XXX. “Thy will be done on earth as it is in heaven,” the Lord’s Prayer continues. This implies that God has a definite will, a plan, for our lives and the world. It means that we find success and happiness in aligning our wills with that of God. And it also teaches us again that “heaven” is not so much a place as a situation: heaven is wherever the Lord’s will is fulfilled, and it is merely “earth” when we depart from that will. The point of this prayer is that earth and heaven are united; that God’s will governs our lives as it governs the communion of angels and saints in the presence of God.
One of the perennial questions when we become serious in discipleship is the sincere desire to know: what is the will of God? This can take various forms. What is the right thing to do in hard decisions? What is my vocation in life? How do I share my faith effectively in family, neighborhood, community, my school or workplace? What does God desire for me, today, here and now?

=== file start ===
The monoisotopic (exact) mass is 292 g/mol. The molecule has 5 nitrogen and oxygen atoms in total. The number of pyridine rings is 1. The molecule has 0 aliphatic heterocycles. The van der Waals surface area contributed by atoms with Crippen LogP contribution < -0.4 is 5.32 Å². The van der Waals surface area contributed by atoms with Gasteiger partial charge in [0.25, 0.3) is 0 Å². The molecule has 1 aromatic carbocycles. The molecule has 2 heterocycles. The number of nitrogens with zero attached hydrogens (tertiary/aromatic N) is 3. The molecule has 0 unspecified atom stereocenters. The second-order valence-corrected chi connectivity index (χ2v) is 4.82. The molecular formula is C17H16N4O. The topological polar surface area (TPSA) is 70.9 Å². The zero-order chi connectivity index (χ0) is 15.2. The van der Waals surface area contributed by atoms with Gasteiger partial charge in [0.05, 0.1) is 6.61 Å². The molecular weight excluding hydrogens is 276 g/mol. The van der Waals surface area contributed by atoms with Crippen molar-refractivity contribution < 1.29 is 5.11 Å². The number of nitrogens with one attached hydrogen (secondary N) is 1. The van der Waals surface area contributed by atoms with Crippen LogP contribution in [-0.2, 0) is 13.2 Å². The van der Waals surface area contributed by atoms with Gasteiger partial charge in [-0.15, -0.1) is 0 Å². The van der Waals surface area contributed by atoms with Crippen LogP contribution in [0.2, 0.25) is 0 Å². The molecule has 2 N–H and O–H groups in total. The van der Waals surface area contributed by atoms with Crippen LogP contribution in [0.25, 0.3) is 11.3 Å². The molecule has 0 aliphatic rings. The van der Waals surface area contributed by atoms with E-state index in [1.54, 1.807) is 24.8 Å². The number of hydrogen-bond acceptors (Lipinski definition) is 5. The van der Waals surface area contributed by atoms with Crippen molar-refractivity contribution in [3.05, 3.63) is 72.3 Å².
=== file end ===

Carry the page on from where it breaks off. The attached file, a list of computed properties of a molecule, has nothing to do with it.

The prayer of Jesus implies that we can know God’s will, that the voice of conscience implanted by God within our hearts will guide us. At the same time, we know that our conscience needs to be formed – by the Scriptures, by experience, by the teachings of our faith, by the counsel and sometimes correction of others. Indeed, later regret about our words and actions is one of the strongest words conscience speaks to us.
Strikingly, of course, it is in the Agony in the Garden that Jesus fully reveals this mystery: “Father, if it is possible, let this cup pass Me by; yet not as I will, but as You will” (Matthew 26:39). Reflected in these profound words is the union of the human will of Jesus, part of taking on our human nature, and the divine will of the Son, always one with the Father. In short, Jesus not only teaches us to pray for this union of wills; He models it and indeed stakes His very life on it. And so may we.